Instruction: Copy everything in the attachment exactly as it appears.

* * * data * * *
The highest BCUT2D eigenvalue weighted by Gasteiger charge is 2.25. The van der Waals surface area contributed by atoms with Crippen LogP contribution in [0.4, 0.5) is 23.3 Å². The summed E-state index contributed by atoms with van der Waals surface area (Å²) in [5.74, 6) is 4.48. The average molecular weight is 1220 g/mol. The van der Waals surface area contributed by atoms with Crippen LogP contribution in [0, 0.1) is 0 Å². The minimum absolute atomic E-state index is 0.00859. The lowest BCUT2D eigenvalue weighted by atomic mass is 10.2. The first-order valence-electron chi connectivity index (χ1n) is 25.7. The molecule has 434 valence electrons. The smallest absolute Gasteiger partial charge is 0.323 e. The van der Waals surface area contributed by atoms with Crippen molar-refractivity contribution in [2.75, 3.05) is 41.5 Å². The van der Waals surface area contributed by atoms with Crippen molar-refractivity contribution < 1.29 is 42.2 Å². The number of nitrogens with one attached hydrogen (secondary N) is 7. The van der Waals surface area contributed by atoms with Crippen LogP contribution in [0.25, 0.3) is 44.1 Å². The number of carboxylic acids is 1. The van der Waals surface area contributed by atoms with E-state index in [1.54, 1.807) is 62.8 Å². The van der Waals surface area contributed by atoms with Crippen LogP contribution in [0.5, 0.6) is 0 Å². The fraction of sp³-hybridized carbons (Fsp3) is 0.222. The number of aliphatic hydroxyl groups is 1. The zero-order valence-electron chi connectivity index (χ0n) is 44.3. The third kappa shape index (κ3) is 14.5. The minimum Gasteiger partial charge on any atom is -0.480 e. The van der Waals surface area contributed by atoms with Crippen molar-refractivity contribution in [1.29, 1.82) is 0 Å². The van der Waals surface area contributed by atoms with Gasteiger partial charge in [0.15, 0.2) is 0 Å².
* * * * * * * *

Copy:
The highest BCUT2D eigenvalue weighted by Gasteiger charge is 2.25. The van der Waals surface area contributed by atoms with Crippen LogP contribution in [0.4, 0.5) is 23.3 Å². The summed E-state index contributed by atoms with van der Waals surface area (Å²) in [5.74, 6) is 4.48. The average molecular weight is 1220 g/mol. The van der Waals surface area contributed by atoms with Crippen LogP contribution in [0, 0.1) is 0 Å². The minimum absolute atomic E-state index is 0.00859. The lowest BCUT2D eigenvalue weighted by atomic mass is 10.2. The first-order valence-electron chi connectivity index (χ1n) is 25.7. The molecule has 434 valence electrons. The smallest absolute Gasteiger partial charge is 0.323 e. The van der Waals surface area contributed by atoms with Crippen molar-refractivity contribution in [2.75, 3.05) is 41.5 Å². The van der Waals surface area contributed by atoms with Crippen molar-refractivity contribution < 1.29 is 42.2 Å². The number of nitrogens with one attached hydrogen (secondary N) is 7. The van der Waals surface area contributed by atoms with Crippen LogP contribution in [0.25, 0.3) is 44.1 Å². The number of carboxylic acids is 1. The van der Waals surface area contributed by atoms with E-state index in [1.54, 1.807) is 62.8 Å². The van der Waals surface area contributed by atoms with Crippen LogP contribution in [0.5, 0.6) is 0 Å². The fraction of sp³-hybridized carbons (Fsp3) is 0.222. The number of aliphatic hydroxyl groups is 1. The zero-order valence-electron chi connectivity index (χ0n) is 44.3. The third kappa shape index (κ3) is 14.5. The minimum Gasteiger partial charge on any atom is -0.480 e. The van der Waals surface area contributed by atoms with Crippen molar-refractivity contribution in [1.29, 1.82) is 0 Å². The van der Waals surface area contributed by atoms with Gasteiger partial charge in [0.15, 0.2) is 0 Å².